By JUNKI WATANABE/ Staff Writer
October 19, 2021 at 17:50 JST
Wataru Akahata, who heads VLP Therapeutics Japan LLC, speaks about a new COVID-19 vaccine being developed by his venture firm at a news conference on Oct. 18. (Junki Watanabe)
A Japanese drug development venture firm has launched the first phase of a clinical trial for a new type of COVID-19 vaccine that can induce sufficient immunity using smaller dosages than existing vaccines.
Tokyo-based VLP Therapeutics Japan LLC announced on Oct. 18 that it aims to start the final phase of the clinical trial in the spring of 2022 to put the vaccine into practical use by the end of that year.
The vaccine the firm is developing uses self-amplifying messenger RNA, which multiplies after being injected into the body. It requires only one-10th to one-100th of the dosages that the Pfizer, Moderna and other vaccines use in inoculations.
If the company successfully develops the vaccine, it says more people would be able to get inoculated with it than with the same amount of currently available vaccines.
The new vaccine, as it delivers a lower dosage than currently available vaccines, would also reduce adverse reactions for recipients, the firm said.
Wataru Akahata, who heads the startup, founded the company in June last year. He previously engaged in research and development of vaccines at the U.S. National Institutes of Health and other institutions.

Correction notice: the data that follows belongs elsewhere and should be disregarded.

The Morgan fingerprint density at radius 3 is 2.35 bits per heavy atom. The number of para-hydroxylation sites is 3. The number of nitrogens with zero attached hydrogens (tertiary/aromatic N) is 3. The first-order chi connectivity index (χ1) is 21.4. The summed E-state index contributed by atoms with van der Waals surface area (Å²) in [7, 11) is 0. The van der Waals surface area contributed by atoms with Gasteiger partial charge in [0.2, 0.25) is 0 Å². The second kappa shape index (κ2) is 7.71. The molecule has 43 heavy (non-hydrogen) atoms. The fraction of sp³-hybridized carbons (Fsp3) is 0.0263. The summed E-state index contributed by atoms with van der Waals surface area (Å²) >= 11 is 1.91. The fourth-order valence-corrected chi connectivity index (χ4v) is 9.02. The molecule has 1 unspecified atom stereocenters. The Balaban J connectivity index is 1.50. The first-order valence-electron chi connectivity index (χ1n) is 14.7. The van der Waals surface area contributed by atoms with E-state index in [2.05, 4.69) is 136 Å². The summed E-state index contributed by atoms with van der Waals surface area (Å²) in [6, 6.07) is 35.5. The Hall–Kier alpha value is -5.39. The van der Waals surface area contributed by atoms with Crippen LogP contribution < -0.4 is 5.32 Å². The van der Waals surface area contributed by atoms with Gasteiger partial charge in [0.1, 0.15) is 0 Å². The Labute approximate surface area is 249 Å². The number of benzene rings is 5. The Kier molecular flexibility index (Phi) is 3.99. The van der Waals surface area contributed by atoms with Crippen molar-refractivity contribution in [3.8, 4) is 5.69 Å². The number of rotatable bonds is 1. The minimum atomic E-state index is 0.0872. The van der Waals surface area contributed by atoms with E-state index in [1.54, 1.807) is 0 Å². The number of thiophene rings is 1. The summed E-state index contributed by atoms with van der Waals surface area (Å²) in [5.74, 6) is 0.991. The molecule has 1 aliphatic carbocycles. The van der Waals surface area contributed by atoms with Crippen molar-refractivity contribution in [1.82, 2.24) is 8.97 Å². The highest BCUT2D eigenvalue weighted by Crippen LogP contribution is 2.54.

The company is jointly developing the vaccine with six Japanese organizations, including Oita University, Osaka City University and the National Center for Global Health and Medicine. Fujifilm Corp. manufactures the vaccine being used in the clinical trial.
VLP Therapeutics Japan will conduct the final phase of the clinical trial after examining the results of an interim analysis of the trial. It also plans to launch the first phase of a separate clinical trial for a vaccine targeting people aged 65 or older in the spring of 2022.
The health ministry announced this summer that it will provide 14.3 billion yen ($125 million) in subsidies to the venture firm to help boost its domestic production capacity.
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